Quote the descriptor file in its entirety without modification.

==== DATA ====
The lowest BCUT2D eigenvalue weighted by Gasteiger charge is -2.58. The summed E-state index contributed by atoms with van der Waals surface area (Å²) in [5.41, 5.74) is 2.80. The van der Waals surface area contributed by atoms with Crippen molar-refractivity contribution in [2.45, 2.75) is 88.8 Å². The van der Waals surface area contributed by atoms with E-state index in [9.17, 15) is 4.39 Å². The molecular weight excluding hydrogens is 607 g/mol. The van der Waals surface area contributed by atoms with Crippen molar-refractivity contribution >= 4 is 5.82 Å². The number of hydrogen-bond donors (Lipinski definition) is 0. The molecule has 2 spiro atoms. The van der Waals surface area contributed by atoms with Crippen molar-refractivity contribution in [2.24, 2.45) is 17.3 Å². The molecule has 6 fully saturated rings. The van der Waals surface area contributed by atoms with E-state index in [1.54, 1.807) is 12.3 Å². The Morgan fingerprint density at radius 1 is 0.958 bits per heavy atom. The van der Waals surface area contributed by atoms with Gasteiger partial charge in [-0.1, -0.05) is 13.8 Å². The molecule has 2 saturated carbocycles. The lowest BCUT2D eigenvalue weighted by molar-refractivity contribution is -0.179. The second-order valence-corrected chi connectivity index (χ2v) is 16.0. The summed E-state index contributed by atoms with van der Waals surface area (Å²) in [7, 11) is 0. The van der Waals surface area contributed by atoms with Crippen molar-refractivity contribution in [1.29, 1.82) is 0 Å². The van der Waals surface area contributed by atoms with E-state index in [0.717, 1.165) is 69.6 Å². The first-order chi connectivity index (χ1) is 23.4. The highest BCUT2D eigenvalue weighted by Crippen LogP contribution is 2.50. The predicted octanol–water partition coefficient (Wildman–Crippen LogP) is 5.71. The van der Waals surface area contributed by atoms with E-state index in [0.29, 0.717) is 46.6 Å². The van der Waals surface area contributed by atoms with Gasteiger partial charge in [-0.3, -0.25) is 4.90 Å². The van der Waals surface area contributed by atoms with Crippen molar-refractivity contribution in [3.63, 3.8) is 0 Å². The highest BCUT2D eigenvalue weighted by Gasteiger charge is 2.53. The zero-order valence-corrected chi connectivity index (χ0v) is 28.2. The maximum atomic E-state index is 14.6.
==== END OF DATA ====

The lowest BCUT2D eigenvalue weighted by Gasteiger charge is -2.58. The summed E-state index contributed by atoms with van der Waals surface area (Å²) in [5.41, 5.74) is 2.80. The van der Waals surface area contributed by atoms with Crippen molar-refractivity contribution in [2.45, 2.75) is 88.8 Å². The van der Waals surface area contributed by atoms with E-state index in [9.17, 15) is 4.39 Å². The molecular weight excluding hydrogens is 607 g/mol. The van der Waals surface area contributed by atoms with Crippen molar-refractivity contribution >= 4 is 5.82 Å². The number of hydrogen-bond donors (Lipinski definition) is 0. The molecule has 2 spiro atoms. The van der Waals surface area contributed by atoms with Crippen molar-refractivity contribution in [2.24, 2.45) is 17.3 Å². The molecule has 6 fully saturated rings. The van der Waals surface area contributed by atoms with E-state index in [1.54, 1.807) is 12.3 Å². The Morgan fingerprint density at radius 1 is 0.958 bits per heavy atom. The van der Waals surface area contributed by atoms with Gasteiger partial charge in [-0.1, -0.05) is 13.8 Å². The molecule has 2 saturated carbocycles. The lowest BCUT2D eigenvalue weighted by molar-refractivity contribution is -0.179. The second-order valence-corrected chi connectivity index (χ2v) is 16.0. The summed E-state index contributed by atoms with van der Waals surface area (Å²) in [7, 11) is 0. The van der Waals surface area contributed by atoms with Crippen molar-refractivity contribution in [1.29, 1.82) is 0 Å². The van der Waals surface area contributed by atoms with E-state index in [0.717, 1.165) is 69.6 Å². The first-order chi connectivity index (χ1) is 23.4. The highest BCUT2D eigenvalue weighted by Crippen LogP contribution is 2.50. The predicted octanol–water partition coefficient (Wildman–Crippen LogP) is 5.71. The van der Waals surface area contributed by atoms with E-state index in [0.29, 0.717) is 46.6 Å². The van der Waals surface area contributed by atoms with Gasteiger partial charge in [-0.3, -0.25) is 4.90 Å². The van der Waals surface area contributed by atoms with Crippen molar-refractivity contribution in [3.63, 3.8) is 0 Å². The highest BCUT2D eigenvalue weighted by Gasteiger charge is 2.53. The zero-order valence-corrected chi connectivity index (χ0v) is 28.2. The maximum atomic E-state index is 14.6.